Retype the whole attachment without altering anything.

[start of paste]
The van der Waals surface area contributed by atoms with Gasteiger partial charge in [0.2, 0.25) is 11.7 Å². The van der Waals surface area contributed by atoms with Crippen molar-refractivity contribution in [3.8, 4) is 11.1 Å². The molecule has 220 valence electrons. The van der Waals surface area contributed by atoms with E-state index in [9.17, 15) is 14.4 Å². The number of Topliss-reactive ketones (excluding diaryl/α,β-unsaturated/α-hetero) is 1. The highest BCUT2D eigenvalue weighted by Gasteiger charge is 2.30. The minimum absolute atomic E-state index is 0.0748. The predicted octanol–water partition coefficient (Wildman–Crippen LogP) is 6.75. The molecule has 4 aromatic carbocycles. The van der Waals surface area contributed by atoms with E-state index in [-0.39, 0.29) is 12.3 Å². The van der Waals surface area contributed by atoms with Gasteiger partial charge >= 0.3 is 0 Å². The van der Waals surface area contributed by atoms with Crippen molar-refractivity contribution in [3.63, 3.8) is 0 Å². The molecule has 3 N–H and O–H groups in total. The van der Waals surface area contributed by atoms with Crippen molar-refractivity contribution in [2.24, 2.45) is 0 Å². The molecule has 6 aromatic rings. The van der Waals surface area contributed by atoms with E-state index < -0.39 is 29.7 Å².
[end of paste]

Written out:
The van der Waals surface area contributed by atoms with Gasteiger partial charge in [0.2, 0.25) is 11.7 Å². The van der Waals surface area contributed by atoms with Crippen molar-refractivity contribution in [3.8, 4) is 11.1 Å². The molecule has 220 valence electrons. The van der Waals surface area contributed by atoms with E-state index in [9.17, 15) is 14.4 Å². The number of Topliss-reactive ketones (excluding diaryl/α,β-unsaturated/α-hetero) is 1. The highest BCUT2D eigenvalue weighted by Gasteiger charge is 2.30. The minimum absolute atomic E-state index is 0.0748. The predicted octanol–water partition coefficient (Wildman–Crippen LogP) is 6.75. The molecule has 4 aromatic carbocycles. The van der Waals surface area contributed by atoms with E-state index in [-0.39, 0.29) is 12.3 Å². The van der Waals surface area contributed by atoms with Gasteiger partial charge >= 0.3 is 0 Å². The van der Waals surface area contributed by atoms with Crippen molar-refractivity contribution in [3.63, 3.8) is 0 Å². The molecule has 3 N–H and O–H groups in total. The van der Waals surface area contributed by atoms with Crippen molar-refractivity contribution in [2.24, 2.45) is 0 Å². The molecule has 6 aromatic rings. The van der Waals surface area contributed by atoms with E-state index < -0.39 is 29.7 Å².